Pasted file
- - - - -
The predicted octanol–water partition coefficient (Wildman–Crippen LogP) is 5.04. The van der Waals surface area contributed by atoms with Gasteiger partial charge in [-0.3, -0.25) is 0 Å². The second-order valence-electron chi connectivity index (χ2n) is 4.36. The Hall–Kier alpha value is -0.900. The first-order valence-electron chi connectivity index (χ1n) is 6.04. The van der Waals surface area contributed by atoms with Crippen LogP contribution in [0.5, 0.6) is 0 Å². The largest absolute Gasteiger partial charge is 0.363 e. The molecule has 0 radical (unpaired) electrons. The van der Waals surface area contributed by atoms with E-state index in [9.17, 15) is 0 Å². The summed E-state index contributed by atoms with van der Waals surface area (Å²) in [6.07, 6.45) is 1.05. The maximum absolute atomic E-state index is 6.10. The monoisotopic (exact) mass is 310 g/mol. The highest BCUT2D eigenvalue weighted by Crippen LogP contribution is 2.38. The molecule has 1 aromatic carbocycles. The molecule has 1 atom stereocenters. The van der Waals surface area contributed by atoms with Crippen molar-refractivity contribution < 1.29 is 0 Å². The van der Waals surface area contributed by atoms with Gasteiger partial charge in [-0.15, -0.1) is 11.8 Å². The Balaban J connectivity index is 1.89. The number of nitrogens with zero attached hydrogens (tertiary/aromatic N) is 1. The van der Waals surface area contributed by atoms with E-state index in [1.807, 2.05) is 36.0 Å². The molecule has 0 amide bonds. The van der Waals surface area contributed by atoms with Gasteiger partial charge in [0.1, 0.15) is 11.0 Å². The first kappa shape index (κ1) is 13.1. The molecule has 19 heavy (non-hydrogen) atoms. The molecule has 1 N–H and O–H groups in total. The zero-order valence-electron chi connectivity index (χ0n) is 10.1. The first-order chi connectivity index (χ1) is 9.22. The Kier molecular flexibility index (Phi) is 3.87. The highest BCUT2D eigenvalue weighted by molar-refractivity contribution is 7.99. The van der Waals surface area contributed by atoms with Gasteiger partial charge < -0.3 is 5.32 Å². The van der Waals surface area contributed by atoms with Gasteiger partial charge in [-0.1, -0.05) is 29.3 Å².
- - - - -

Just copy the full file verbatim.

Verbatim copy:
The predicted octanol–water partition coefficient (Wildman–Crippen LogP) is 5.04. The van der Waals surface area contributed by atoms with Gasteiger partial charge in [-0.3, -0.25) is 0 Å². The second-order valence-electron chi connectivity index (χ2n) is 4.36. The Hall–Kier alpha value is -0.900. The first-order valence-electron chi connectivity index (χ1n) is 6.04. The van der Waals surface area contributed by atoms with Crippen LogP contribution in [0.5, 0.6) is 0 Å². The largest absolute Gasteiger partial charge is 0.363 e. The molecule has 0 radical (unpaired) electrons. The van der Waals surface area contributed by atoms with E-state index in [9.17, 15) is 0 Å². The summed E-state index contributed by atoms with van der Waals surface area (Å²) in [6.07, 6.45) is 1.05. The maximum absolute atomic E-state index is 6.10. The monoisotopic (exact) mass is 310 g/mol. The highest BCUT2D eigenvalue weighted by Crippen LogP contribution is 2.38. The molecule has 1 aromatic carbocycles. The molecule has 1 atom stereocenters. The van der Waals surface area contributed by atoms with Crippen molar-refractivity contribution < 1.29 is 0 Å². The van der Waals surface area contributed by atoms with Gasteiger partial charge in [-0.15, -0.1) is 11.8 Å². The Balaban J connectivity index is 1.89. The number of nitrogens with zero attached hydrogens (tertiary/aromatic N) is 1. The van der Waals surface area contributed by atoms with E-state index in [1.807, 2.05) is 36.0 Å². The molecule has 0 amide bonds. The van der Waals surface area contributed by atoms with Gasteiger partial charge in [0.1, 0.15) is 11.0 Å². The first kappa shape index (κ1) is 13.1. The molecule has 19 heavy (non-hydrogen) atoms. The molecule has 1 N–H and O–H groups in total. The zero-order valence-electron chi connectivity index (χ0n) is 10.1. The first-order chi connectivity index (χ1) is 9.22. The Kier molecular flexibility index (Phi) is 3.87. The highest BCUT2D eigenvalue weighted by molar-refractivity contribution is 7.99. The van der Waals surface area contributed by atoms with Gasteiger partial charge < -0.3 is 5.32 Å². The van der Waals surface area contributed by atoms with Gasteiger partial charge in [-0.1, -0.05) is 29.3 Å².